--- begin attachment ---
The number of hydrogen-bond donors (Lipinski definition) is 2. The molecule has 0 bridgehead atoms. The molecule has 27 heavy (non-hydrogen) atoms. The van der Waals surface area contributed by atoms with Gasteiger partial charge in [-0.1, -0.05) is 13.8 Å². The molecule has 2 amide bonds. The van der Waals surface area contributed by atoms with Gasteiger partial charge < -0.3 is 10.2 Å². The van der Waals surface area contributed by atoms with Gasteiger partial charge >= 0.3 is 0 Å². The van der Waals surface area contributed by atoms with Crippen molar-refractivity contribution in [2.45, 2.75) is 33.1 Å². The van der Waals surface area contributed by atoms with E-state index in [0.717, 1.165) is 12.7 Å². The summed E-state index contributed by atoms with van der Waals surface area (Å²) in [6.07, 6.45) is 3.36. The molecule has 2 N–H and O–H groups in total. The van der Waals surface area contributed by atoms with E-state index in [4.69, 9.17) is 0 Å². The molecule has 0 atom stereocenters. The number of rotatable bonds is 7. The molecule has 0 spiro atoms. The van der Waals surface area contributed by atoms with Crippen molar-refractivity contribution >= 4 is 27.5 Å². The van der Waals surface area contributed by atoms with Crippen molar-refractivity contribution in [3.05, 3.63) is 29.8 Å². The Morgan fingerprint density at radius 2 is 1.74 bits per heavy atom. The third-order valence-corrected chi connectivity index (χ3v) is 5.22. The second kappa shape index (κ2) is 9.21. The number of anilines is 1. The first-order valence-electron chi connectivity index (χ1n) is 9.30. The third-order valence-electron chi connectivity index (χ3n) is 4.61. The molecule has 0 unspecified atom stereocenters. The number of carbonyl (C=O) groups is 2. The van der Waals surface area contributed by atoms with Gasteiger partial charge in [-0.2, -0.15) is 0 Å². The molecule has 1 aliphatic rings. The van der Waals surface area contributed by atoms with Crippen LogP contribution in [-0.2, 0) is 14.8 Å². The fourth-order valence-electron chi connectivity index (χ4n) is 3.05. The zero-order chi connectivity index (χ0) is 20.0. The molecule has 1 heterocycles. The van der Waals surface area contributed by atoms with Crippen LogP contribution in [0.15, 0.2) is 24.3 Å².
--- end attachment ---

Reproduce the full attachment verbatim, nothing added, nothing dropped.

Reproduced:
The number of hydrogen-bond donors (Lipinski definition) is 2. The molecule has 0 bridgehead atoms. The molecule has 27 heavy (non-hydrogen) atoms. The van der Waals surface area contributed by atoms with Gasteiger partial charge in [-0.1, -0.05) is 13.8 Å². The molecule has 2 amide bonds. The van der Waals surface area contributed by atoms with Gasteiger partial charge < -0.3 is 10.2 Å². The van der Waals surface area contributed by atoms with Gasteiger partial charge >= 0.3 is 0 Å². The van der Waals surface area contributed by atoms with Crippen molar-refractivity contribution in [2.45, 2.75) is 33.1 Å². The van der Waals surface area contributed by atoms with E-state index in [0.717, 1.165) is 12.7 Å². The summed E-state index contributed by atoms with van der Waals surface area (Å²) in [6.07, 6.45) is 3.36. The molecule has 2 N–H and O–H groups in total. The van der Waals surface area contributed by atoms with E-state index in [4.69, 9.17) is 0 Å². The molecule has 0 atom stereocenters. The number of rotatable bonds is 7. The molecule has 0 spiro atoms. The van der Waals surface area contributed by atoms with Crippen molar-refractivity contribution >= 4 is 27.5 Å². The van der Waals surface area contributed by atoms with Crippen molar-refractivity contribution in [3.05, 3.63) is 29.8 Å². The Morgan fingerprint density at radius 2 is 1.74 bits per heavy atom. The third-order valence-corrected chi connectivity index (χ3v) is 5.22. The second kappa shape index (κ2) is 9.21. The number of anilines is 1. The first-order valence-electron chi connectivity index (χ1n) is 9.30. The third-order valence-electron chi connectivity index (χ3n) is 4.61. The molecule has 0 unspecified atom stereocenters. The number of carbonyl (C=O) groups is 2. The van der Waals surface area contributed by atoms with Gasteiger partial charge in [-0.2, -0.15) is 0 Å². The molecule has 1 aliphatic rings. The van der Waals surface area contributed by atoms with Crippen LogP contribution in [-0.2, 0) is 14.8 Å². The fourth-order valence-electron chi connectivity index (χ4n) is 3.05. The zero-order chi connectivity index (χ0) is 20.0. The molecule has 1 heterocycles. The van der Waals surface area contributed by atoms with Crippen LogP contribution in [0.15, 0.2) is 24.3 Å².